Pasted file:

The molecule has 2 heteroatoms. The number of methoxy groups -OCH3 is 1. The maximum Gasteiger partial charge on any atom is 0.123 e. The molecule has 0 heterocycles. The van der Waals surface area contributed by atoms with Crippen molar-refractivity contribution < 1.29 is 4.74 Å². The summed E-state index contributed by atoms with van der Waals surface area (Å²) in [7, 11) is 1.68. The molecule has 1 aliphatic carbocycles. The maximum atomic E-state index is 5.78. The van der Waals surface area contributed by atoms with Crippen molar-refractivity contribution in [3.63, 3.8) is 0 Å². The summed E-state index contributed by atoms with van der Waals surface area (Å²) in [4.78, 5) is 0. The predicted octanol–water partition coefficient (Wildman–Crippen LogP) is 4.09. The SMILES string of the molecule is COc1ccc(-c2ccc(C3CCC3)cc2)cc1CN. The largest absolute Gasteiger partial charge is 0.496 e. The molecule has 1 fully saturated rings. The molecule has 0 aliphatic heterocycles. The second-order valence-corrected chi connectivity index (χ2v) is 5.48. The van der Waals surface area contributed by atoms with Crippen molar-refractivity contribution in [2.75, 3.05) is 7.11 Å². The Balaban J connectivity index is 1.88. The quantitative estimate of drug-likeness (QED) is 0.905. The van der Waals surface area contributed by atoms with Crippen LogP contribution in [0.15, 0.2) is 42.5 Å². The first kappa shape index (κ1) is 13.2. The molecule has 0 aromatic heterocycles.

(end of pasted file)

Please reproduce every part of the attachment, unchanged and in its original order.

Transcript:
The molecule has 2 heteroatoms. The number of methoxy groups -OCH3 is 1. The maximum Gasteiger partial charge on any atom is 0.123 e. The molecule has 0 heterocycles. The van der Waals surface area contributed by atoms with Crippen molar-refractivity contribution < 1.29 is 4.74 Å². The summed E-state index contributed by atoms with van der Waals surface area (Å²) in [7, 11) is 1.68. The molecule has 1 aliphatic carbocycles. The maximum atomic E-state index is 5.78. The van der Waals surface area contributed by atoms with Crippen molar-refractivity contribution in [3.63, 3.8) is 0 Å². The summed E-state index contributed by atoms with van der Waals surface area (Å²) in [4.78, 5) is 0. The predicted octanol–water partition coefficient (Wildman–Crippen LogP) is 4.09. The SMILES string of the molecule is COc1ccc(-c2ccc(C3CCC3)cc2)cc1CN. The largest absolute Gasteiger partial charge is 0.496 e. The molecule has 1 fully saturated rings. The molecule has 0 aliphatic heterocycles. The second-order valence-corrected chi connectivity index (χ2v) is 5.48. The van der Waals surface area contributed by atoms with Crippen molar-refractivity contribution in [2.75, 3.05) is 7.11 Å². The Balaban J connectivity index is 1.88. The quantitative estimate of drug-likeness (QED) is 0.905. The van der Waals surface area contributed by atoms with Crippen LogP contribution in [0.15, 0.2) is 42.5 Å². The first kappa shape index (κ1) is 13.2. The molecule has 0 aromatic heterocycles.